AURORA — Harmful algal blooms are doing more than just closing beaches this summer— they may also be pushing people out of jobs.
Gavin VanHorn, a village of Aurora lifeguard who works at the Wells College dock on Cayuga Lake, came to Aurora's board meeting last Wednesday to discuss getting a pay raise to help make up for the limited number of work hours he's seen this year due to HABs.
"We only get 33.5 (hours per week) when blue-green algae doesn't come around," VanHorn said Wednesday. "So on those days, for you it might seem like 'one day we can't swim,' but for us it's another day we're not getting paid and it's a day without income and that can be scary for us."
VanHorn, who will be a freshman at Binghamton University in the fall, said this lack of income is especially concerning considering he has school bills he needs to pay.
As of Wednesday, Aurora's swim area had only been open 13 days of the 24-day season due to the blue-green algae.
In an interview Friday, VanHorn elaborated, sharing that it's frustrating to expect a certain amount of money to come in only to lose many of those hours due to water quality issues.
"Once everything is already set in stone, you can't get another job," he added.
Typically when a bloom occurs, it's the lifeguards who evacuate the swim area if needed, VanHorn explained, and the time off of work varies depending on how long the blooms last. The Cayuga County Health Department tests the water once the blooms are gone and then it takes 24 hours to get the lab results to confirm it's safe to reopen the beach.
VanHorn said he enjoys working in the village of Aurora, but due to the water conditions he suspects that he — and many other lifeguards in the region — may be looking for different jobs when next summer approaches.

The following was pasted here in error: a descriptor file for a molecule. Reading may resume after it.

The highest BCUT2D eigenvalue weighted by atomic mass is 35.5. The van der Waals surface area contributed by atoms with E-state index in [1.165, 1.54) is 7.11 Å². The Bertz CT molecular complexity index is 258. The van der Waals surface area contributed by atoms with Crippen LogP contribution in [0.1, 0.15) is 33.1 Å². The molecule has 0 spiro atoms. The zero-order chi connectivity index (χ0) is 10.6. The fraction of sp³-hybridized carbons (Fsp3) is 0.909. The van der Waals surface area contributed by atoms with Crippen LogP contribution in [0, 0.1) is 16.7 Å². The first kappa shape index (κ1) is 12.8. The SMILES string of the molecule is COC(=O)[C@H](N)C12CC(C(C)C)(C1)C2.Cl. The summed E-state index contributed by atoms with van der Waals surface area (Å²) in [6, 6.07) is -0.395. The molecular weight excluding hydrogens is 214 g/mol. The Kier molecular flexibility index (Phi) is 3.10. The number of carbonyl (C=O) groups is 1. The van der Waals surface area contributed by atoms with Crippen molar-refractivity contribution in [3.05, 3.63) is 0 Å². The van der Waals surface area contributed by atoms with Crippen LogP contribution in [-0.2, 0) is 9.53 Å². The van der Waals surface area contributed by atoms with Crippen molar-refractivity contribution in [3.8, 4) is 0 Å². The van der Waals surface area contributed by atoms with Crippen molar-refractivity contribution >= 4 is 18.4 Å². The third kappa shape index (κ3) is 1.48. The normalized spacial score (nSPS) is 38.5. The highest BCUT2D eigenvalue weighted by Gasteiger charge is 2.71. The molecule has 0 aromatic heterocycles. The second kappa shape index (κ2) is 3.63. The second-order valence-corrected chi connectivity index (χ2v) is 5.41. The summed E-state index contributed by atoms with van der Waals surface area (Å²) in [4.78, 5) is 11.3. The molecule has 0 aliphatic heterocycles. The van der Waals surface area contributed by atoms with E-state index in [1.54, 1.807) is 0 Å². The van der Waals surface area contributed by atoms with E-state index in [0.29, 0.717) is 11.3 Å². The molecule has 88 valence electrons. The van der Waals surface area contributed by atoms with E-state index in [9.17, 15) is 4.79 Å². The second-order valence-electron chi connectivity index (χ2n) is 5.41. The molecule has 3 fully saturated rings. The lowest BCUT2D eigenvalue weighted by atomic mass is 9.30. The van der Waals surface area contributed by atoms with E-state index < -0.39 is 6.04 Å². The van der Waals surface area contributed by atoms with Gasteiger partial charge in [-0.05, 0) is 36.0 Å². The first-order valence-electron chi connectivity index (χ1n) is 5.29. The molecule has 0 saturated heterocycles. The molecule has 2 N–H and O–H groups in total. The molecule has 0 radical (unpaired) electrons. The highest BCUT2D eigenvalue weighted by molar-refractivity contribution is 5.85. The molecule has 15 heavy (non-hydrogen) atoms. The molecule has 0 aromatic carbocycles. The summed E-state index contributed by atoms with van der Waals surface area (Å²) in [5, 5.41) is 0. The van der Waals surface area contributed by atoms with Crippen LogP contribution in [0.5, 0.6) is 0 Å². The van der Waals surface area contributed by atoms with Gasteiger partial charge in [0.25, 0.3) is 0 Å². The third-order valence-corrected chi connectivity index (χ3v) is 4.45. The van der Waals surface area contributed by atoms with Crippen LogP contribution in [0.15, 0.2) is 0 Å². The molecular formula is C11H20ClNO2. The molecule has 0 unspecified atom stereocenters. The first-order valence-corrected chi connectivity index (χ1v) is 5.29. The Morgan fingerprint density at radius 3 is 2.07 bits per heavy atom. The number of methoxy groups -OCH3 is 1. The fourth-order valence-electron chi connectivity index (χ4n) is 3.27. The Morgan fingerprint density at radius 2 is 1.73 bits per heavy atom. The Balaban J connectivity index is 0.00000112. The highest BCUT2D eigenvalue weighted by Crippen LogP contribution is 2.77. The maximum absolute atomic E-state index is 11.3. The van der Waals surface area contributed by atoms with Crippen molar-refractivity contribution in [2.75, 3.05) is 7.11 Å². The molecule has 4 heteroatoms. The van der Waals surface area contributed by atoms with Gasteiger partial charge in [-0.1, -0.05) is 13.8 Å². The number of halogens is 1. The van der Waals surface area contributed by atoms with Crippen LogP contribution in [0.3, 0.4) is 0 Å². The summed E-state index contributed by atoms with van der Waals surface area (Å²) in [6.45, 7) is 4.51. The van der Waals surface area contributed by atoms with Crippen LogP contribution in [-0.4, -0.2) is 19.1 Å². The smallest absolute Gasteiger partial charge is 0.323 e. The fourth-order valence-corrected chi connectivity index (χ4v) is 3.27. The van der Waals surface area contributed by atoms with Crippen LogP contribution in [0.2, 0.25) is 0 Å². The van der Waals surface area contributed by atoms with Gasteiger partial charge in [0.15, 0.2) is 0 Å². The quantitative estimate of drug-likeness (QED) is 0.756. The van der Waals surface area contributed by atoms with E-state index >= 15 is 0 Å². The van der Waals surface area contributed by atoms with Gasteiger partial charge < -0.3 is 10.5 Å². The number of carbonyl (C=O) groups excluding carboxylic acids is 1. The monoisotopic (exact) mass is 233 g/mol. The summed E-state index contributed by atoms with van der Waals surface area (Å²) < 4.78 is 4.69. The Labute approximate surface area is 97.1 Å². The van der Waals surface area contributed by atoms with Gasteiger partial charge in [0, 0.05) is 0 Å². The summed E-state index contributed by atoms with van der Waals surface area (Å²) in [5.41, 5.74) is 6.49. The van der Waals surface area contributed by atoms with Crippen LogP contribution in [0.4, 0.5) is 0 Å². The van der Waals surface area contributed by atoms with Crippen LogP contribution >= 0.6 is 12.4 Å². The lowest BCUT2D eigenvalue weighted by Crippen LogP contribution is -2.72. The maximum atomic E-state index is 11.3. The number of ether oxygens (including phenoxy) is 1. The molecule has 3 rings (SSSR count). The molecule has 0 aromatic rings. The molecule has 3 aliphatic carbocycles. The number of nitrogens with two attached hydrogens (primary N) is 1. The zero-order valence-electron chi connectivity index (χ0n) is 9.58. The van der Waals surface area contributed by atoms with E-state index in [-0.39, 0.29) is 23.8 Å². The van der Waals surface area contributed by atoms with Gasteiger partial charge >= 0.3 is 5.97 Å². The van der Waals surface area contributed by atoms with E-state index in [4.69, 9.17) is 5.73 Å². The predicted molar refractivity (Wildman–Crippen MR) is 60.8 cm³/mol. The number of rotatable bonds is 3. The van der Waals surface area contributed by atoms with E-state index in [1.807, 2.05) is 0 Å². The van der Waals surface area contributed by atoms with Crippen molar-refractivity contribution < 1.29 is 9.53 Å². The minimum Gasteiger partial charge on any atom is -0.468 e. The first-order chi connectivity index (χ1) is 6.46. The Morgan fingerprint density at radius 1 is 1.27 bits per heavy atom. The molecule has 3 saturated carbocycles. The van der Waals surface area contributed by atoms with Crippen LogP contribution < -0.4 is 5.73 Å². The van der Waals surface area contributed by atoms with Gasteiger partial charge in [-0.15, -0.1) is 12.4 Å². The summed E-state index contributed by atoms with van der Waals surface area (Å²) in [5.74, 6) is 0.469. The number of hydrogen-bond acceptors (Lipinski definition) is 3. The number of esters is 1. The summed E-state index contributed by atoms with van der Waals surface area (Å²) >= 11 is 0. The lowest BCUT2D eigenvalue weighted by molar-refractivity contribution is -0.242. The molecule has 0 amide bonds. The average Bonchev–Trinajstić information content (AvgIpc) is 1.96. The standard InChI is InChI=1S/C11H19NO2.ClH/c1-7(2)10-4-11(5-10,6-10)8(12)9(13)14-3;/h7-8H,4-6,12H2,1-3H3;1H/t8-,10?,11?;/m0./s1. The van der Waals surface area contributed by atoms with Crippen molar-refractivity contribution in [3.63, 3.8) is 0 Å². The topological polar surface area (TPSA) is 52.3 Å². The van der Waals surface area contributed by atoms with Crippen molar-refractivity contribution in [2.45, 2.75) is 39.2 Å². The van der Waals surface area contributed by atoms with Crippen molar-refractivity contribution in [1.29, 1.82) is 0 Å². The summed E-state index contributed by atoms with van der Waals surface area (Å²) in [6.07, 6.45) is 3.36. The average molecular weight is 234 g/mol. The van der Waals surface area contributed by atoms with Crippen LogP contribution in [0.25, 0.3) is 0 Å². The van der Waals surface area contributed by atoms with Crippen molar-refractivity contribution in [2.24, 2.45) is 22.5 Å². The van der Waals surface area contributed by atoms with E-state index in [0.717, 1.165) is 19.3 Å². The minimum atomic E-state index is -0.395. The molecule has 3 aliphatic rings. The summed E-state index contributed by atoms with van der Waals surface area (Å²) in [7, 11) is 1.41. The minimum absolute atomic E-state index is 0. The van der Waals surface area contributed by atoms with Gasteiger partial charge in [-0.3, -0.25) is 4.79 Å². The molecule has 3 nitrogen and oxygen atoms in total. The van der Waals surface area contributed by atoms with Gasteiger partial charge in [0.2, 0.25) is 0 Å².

The Wells Dock isn't the only swim area on Cayuga Lake that's been closed due to algal blooms this summer.
Long Point State Park beach, just a few miles down the road from the dock, has been closed six times since its June 9 opening, said Dan Keefe, a spokesman for the state Office of Parks, Recreation and Historic Preservation, in an email.
Long Point's beach is only open on weekends, Keefe explained, and when closed due to water quality issues, the lifeguards assigned there are rotated to other state park beaches instead of losing a day of work.
"We are always looking to bolster lifeguard staffing, so the silver lining is that Long Point lifeguards have been able to help keep other beaches in the region open," he said.
Although not due to water quality issues this year, Emerson Park beaches have also had one closure this year that sent lifeguards back home with less hours.
County Superintendent of Buildings and Grounds Gary Duckett, who was the director of parks last year, explained that the beach — to his knowledge — has only been closed once this summer due to too much turbidity, which made for unsafe swimming conditions.
"We'll typically offer (lifeguards) other work if other work is available," Duckett said. He added that when there isn't other work to be done or it's a stormy, turbid day, lifeguards are usually sent home.
"Unfortunately it does affect their revenue streams, but there's not much else we can do," he added.
As for Aurora, village Mayor Bonnie Apgar Bennett said she feels OK about the village's current hourly pay, $10.40, but admitted that the beach has been closed far more days than anticipated this year. She suggested that VanHorn and his colleagues come up with some summer recreation activities — such as a gully walk or volleyball — they could provide that would make it possible to work even when there are blooms.
"I agree with you, I think it's not fair you're expecting a certain amount of money to come in over a certain number of days. And I do think we owe that to you," Bennett said. "So I'd like the conversation to continue, and you guys to come up with some way to make this a summer recreation program that doesn't depend on the lake being swimable. And we'd be very happy to look at it."